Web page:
EXCLUSIVE: How security agencies, INEC, Head of Service, others opposed legalisation of Peace Corps

Dickson Akoh and Sports Minister, Solomon Dalung
Dickson Akoh and Sports Minister, Solomon Dalung

To some Nigerian youth, it is the newest way to gainful employment in service —the symbol of career opportunity in a society beset by acute joblessness, even among university graduates.

To existing government agencies, though, it is an irritant scheming to make inroads into insufficient public coffers while also exploiting the forlorn situation of the jobless youth to swindle them.

A host of existing law enforcement agencies led by the police and the State Security Service loathe the Nigerian Peace Corps, and they won’t stop at just that; they would also do all they can to ensure it is not registered, PREMIUM TIMES findings reveal.

Like the security agencies, other government paraastatals like the electoral commission, INEC, and the Head of Service also opposed the legalisation of the Peace Corps.

But Nigerian lawmakers, who remain optimistic about the group’s potentials — especially in the area of job creation— are standing with its promoters.

On February 28, the Nigerian Army, police and the SSS in a coordinated mission stormed the Peace Corps’ head office in Abuja, arresting its founder, Dickson Akoh, and other national leaders while shutting the facility down.

The next day, the police paraded Mr. Akoh and his officials, 49 in total, and accused them of running an outlawed organisation with intent to perpetrate fraud and jeopardise national security.

The police said a 2013 “official gazette” of the Nigerian government “dissolved and proscribed illegal security outfits” which included the Peace Corps.

Mr. Akoh, who heads the Peace Corps as its national commandant, and his officials were later released, but their office remained shut nationwide. He was, however, rearrested on Sunday.

Last week, authorities slammed a 90-count charge of recruitment scam, money laundering and impersonation to the tune of N1.4 billion on the Mr. Akoh and his comrades.

The incident came amid intense efforts by the Nigerian parliament to complete final adjustments to the harmonised version of the Nigerian Peace Corps Bill and dispatch it to the executive for assent.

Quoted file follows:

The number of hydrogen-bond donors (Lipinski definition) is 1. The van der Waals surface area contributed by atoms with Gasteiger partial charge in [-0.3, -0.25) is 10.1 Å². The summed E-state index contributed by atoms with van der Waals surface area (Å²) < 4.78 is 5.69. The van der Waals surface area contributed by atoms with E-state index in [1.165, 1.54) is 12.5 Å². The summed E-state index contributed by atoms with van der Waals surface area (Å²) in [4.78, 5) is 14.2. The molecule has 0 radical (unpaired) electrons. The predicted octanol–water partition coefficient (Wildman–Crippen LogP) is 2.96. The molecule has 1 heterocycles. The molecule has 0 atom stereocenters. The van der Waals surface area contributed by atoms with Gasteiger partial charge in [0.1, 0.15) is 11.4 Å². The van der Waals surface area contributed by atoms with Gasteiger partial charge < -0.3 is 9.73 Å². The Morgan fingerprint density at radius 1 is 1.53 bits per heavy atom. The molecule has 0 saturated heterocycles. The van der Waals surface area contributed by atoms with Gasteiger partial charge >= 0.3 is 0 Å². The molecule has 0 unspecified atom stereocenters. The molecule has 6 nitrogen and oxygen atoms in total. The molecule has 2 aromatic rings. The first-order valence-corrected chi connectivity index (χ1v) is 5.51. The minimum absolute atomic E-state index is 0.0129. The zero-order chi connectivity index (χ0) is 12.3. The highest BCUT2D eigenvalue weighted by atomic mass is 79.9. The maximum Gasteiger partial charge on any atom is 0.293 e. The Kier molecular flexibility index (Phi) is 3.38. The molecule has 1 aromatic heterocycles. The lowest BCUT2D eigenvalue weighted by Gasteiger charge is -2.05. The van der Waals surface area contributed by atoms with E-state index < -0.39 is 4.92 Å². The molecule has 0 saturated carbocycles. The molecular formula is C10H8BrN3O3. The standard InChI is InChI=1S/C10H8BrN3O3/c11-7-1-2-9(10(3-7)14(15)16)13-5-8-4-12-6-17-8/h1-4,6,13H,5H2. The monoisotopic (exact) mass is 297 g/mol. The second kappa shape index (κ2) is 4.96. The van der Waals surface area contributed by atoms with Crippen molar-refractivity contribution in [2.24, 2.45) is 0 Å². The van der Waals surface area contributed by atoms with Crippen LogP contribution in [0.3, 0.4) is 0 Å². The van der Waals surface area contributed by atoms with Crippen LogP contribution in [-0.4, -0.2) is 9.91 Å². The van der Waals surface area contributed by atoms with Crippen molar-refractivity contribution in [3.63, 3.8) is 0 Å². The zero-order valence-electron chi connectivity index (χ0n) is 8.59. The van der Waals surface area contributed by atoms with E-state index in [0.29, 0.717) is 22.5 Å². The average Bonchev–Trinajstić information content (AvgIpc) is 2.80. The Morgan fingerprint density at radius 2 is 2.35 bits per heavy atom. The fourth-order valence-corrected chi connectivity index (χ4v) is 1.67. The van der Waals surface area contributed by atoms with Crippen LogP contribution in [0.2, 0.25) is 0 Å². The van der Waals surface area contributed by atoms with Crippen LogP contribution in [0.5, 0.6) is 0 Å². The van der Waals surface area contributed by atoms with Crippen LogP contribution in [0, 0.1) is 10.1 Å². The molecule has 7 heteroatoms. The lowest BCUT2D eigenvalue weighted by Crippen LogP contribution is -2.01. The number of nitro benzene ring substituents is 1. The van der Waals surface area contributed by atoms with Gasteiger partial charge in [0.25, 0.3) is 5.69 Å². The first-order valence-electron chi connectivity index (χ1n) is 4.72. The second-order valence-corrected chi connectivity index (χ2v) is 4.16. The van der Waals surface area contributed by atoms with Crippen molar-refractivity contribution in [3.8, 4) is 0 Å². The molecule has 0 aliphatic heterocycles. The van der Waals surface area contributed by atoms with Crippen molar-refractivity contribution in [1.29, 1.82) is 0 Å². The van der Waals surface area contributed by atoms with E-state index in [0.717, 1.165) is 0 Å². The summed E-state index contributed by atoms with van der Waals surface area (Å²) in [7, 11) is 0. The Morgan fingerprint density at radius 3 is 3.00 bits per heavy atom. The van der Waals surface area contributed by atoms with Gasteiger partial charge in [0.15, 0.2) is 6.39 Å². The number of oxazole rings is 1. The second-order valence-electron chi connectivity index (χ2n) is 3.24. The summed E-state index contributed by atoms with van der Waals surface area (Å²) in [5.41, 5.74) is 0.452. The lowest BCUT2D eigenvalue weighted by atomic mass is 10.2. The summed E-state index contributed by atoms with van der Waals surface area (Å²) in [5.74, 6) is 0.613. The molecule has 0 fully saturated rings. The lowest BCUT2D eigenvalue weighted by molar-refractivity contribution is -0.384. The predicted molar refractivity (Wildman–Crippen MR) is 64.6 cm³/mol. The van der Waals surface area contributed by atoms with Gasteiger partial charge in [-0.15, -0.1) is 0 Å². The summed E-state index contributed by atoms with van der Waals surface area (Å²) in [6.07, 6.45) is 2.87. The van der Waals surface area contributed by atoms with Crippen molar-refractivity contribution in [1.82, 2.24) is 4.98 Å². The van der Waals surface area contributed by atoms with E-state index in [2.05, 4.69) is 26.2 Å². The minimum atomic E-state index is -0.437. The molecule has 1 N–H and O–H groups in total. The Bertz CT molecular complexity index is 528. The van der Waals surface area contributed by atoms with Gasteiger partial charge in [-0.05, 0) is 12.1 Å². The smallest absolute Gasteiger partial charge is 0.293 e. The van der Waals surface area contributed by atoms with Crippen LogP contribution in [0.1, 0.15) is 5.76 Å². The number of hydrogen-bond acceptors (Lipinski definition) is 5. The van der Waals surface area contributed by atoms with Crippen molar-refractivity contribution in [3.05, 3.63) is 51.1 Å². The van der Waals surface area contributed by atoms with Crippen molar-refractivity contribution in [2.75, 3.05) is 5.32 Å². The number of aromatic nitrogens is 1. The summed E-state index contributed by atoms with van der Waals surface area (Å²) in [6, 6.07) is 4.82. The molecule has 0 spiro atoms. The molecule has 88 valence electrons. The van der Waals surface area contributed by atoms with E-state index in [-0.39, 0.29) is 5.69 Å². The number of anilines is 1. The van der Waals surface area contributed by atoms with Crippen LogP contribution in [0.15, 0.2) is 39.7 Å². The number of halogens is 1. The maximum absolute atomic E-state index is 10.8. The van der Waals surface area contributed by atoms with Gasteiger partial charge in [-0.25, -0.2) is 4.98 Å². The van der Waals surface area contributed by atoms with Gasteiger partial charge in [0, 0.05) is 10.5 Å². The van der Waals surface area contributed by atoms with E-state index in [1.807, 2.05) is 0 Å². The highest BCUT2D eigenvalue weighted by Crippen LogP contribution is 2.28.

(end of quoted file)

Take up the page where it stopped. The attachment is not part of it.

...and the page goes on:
The Nigerian Peace Corps was established in 1994 by Mr. Akoh, a former Nigerian Army cadet officer; and he ran it for four years until 1998 when he formally registered it as a non-governmental organisation.

Amongst the objectives of the organisation were capacity building for youth creativity and intervention; capacity building for youth development and empowerment in agriculture; and peace education and conflict resolution.

According to documents from the Office of the National Security Adviser, Mr. Akoh originally named his group Nigerian Leadership and Marshall Corps when he first floated it in 1994.

In the ensuing years, Mr. Akoh, 43, gave his group different names until he finally settled on the Nigerian Peace Corps in 1998.

Soon afterwards, Mr. Akoh began mobilising the youth for different paramilitary missions across the country.

Today, the organisation told PREMIUM TIMES, it has no fewer than 113,000 regular officers and volunteers scattered across its formations in the 36 states of the federation and Abuja.

The group targets Nigerians in the 18-35 age bracket.

Mr. Akoh said he is promoting the Peace Corps to create employment for the Nigerian youth who will “promote the culture of peace” by providing community service and neighbourhood watch for nation building.

His drive has earned him immense popularity among many Nigerian youth, especially the unemployed or underemployed graduates.

“Three years ago, I graduated from the University of Ilorin, which is amongst the best-run universities in this country, yet I haven’t been able to get a job,” Adeola Ogunsemowo told PREMIUM TIMES Saturday.

Mr. Ogunsemowo, 28, said he stumbled on a forum on the Internet where his contemporaries were highlighting the exploits of the Peace Corps and he became sold on the idea.

“I was completely blown away,” Mr. Ogunsemowo said.  “I saw their website and saw the activities of the organisation and immediately registered with them.”